Charter school growth forces closure of two Granville public schools
District officials blame nearby charter schools, which are pulling students – and the state funding that follows them – out of the public school system.
"It is a drain on the school system," district spokesman Stan Winborne said Thursday.
The number of students in Granville County has remained fairly stable over the past seven years, but the school district's enrollment has dropped by almost 13 percent since 2012-13 while the number of local students attending charter schools has grown almost six-fold, from 231 to 1,410.
"No one tells them they have to go there. It is 100 percent choice," said Brian Jodice, of charter school advocacy group Parents for Educational Freedom in North Carolina.
Jodice said there are a number of reasons families make the move to charters, such as smaller class sizes, specialized studies or more calendar flexibility.
"They want just different styles of education for their children," he said. "Let's prioritize the outcome of children and families over systems and schools."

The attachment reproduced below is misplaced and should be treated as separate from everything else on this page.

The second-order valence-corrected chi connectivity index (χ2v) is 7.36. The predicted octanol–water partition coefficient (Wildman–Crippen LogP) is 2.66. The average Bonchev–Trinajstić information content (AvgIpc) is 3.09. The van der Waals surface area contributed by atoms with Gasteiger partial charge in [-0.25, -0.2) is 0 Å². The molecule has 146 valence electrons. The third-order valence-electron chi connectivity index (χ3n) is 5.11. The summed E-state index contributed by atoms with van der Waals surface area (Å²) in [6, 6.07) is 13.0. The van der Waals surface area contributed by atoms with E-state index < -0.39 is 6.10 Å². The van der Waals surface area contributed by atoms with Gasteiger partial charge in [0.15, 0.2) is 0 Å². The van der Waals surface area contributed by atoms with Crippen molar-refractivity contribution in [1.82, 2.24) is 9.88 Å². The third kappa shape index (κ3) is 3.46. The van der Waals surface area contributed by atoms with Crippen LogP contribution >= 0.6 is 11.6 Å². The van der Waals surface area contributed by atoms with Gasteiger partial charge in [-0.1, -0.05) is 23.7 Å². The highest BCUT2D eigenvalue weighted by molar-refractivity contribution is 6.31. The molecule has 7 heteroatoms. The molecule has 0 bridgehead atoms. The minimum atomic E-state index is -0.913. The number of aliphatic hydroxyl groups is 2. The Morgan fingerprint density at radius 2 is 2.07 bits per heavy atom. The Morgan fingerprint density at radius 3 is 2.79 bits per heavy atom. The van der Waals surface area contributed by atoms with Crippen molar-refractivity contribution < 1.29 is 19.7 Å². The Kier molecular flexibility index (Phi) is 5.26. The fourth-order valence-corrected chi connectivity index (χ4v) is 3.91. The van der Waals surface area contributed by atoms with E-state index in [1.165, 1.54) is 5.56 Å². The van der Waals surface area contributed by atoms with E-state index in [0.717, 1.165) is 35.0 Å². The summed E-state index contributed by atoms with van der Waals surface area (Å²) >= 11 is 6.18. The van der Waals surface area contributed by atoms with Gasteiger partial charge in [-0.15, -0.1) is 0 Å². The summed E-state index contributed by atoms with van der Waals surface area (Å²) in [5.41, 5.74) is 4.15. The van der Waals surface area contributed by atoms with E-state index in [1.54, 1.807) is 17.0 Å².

Nearly 112,000 students attend 185 charter schools across North Carolina, including two online charters.
As students leave, Granville County Schools also loses state funding. This year, the district had to transfer more than $2.6 million to charter schools that local students are attending.
"That is funding that doesn't come to our school district, while at the same time, we still need to maintain the same number of campuses," Winborne said. "That is one of the issues we have been facing, this reduction in the overall efficiency of our district."
Falls Lake Academy in Creedmoor and Oxford Preparatory High School account for the majority of the funds the school district is sending to charter schools because they have the largest numbers of local schools. But Vance Charter School in Henderson, Voyager Academy in Durham and Franklin Academy in Wake Forest also are among the 27 charter schools that students from Granville County attend.
The loss of students and funding forced the school board to decide recently to close two of its 18 schools: Joe Toler-Oak Hill Elementary School and Mary Potter Middle School, both in Oxford.
"It was very, very difficult," Winborne said of the decision.
No decision has been made regarding the future of the two school buildings.
District officials don't want to demonize charter schools, Winborne said.
"We want to compete," he said. "We are stepping up our game. We are offering more choices, more opportunities."
For parents like Jessica Baker, the school district has shown enough for her to choose those schools and not a charter for her children.
"All the teachers are really friendly, really nice, really helpful," Baker said.